Without having any idea how this race will turn out (I think there’s about a 25% chance Brown scores the upset right now, a 45% chance of a low-to-mid single digit race, and a 30% chance that the polls are just wrong, a la NY-23), I think these pre-mortems miss the mark. Ambinder’s analysis that this is nothing more than a freak special election misses the forest for the trees. In particular, it reminds me of analyses that Republicans were writing in 2008, after they lost special elections in Republican districts in IL-14, LA-6 and MS-01. Any one of those by itself wouldn’t seem that bad, but taken together, the message to Republicans was (or should have been) overwhelming: Very few districts are safe this time around. If this race is as close as Rasmussen and PPP are projecting, a lot of other Senators who think they are safe need to start running today as if they might lose, much as Martha Coakley did not…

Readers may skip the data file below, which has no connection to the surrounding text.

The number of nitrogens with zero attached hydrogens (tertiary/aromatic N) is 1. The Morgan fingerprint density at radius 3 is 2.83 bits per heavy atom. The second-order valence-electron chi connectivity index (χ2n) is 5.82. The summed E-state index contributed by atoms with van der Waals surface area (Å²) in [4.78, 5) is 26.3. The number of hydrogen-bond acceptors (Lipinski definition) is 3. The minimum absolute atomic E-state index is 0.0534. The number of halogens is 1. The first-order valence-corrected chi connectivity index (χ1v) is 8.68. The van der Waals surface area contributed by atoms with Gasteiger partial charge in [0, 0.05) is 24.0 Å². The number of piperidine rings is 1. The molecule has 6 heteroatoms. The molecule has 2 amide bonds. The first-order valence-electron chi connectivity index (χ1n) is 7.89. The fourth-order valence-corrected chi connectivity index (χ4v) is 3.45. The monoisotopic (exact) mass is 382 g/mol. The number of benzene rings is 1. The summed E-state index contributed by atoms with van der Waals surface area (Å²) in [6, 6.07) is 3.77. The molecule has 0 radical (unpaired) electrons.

Here, we have a virtually unknown state Senator who is promising to vote against the Democrats’ top legislative priority taking on a sitting Attorney General. Probably the closest analogue would be Kerry’s 1984 race, when he was a sitting Lieutenant Governor facing off against a conservative millionaire. Kerry won by ten points in the midst of the Reagan landslide. And let’s remember, a high-quality candidate in Mississippi (a state about as Republican as Massachusetts is Democratic), running in the best Democratic year in decades lost by ten points.

So if Scott Brown makes this a low-single digit race it will be unprecedented – and it will be a big deal.